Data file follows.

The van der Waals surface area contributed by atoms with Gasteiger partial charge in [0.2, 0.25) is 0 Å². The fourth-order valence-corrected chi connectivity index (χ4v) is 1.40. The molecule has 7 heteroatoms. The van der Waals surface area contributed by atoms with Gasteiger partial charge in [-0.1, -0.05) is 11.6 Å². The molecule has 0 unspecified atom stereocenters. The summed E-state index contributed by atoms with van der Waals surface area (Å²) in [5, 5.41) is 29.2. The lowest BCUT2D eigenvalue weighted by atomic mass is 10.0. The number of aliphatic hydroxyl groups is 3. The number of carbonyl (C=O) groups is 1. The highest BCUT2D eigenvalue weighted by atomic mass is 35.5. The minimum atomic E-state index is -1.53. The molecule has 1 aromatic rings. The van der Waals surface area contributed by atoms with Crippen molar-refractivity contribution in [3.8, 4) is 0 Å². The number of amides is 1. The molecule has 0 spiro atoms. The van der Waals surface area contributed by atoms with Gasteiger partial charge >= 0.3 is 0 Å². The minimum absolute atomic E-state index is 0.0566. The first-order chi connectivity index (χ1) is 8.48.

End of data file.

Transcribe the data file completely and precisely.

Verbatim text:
The van der Waals surface area contributed by atoms with Gasteiger partial charge in [0.2, 0.25) is 0 Å². The fourth-order valence-corrected chi connectivity index (χ4v) is 1.40. The molecule has 7 heteroatoms. The van der Waals surface area contributed by atoms with Gasteiger partial charge in [-0.1, -0.05) is 11.6 Å². The molecule has 0 unspecified atom stereocenters. The summed E-state index contributed by atoms with van der Waals surface area (Å²) in [5, 5.41) is 29.2. The lowest BCUT2D eigenvalue weighted by atomic mass is 10.0. The number of aliphatic hydroxyl groups is 3. The number of carbonyl (C=O) groups is 1. The highest BCUT2D eigenvalue weighted by atomic mass is 35.5. The minimum atomic E-state index is -1.53. The molecule has 1 aromatic rings. The van der Waals surface area contributed by atoms with Crippen molar-refractivity contribution in [3.8, 4) is 0 Å². The number of amides is 1. The molecule has 0 spiro atoms. The van der Waals surface area contributed by atoms with Gasteiger partial charge >= 0.3 is 0 Å². The minimum absolute atomic E-state index is 0.0566. The first-order chi connectivity index (χ1) is 8.48.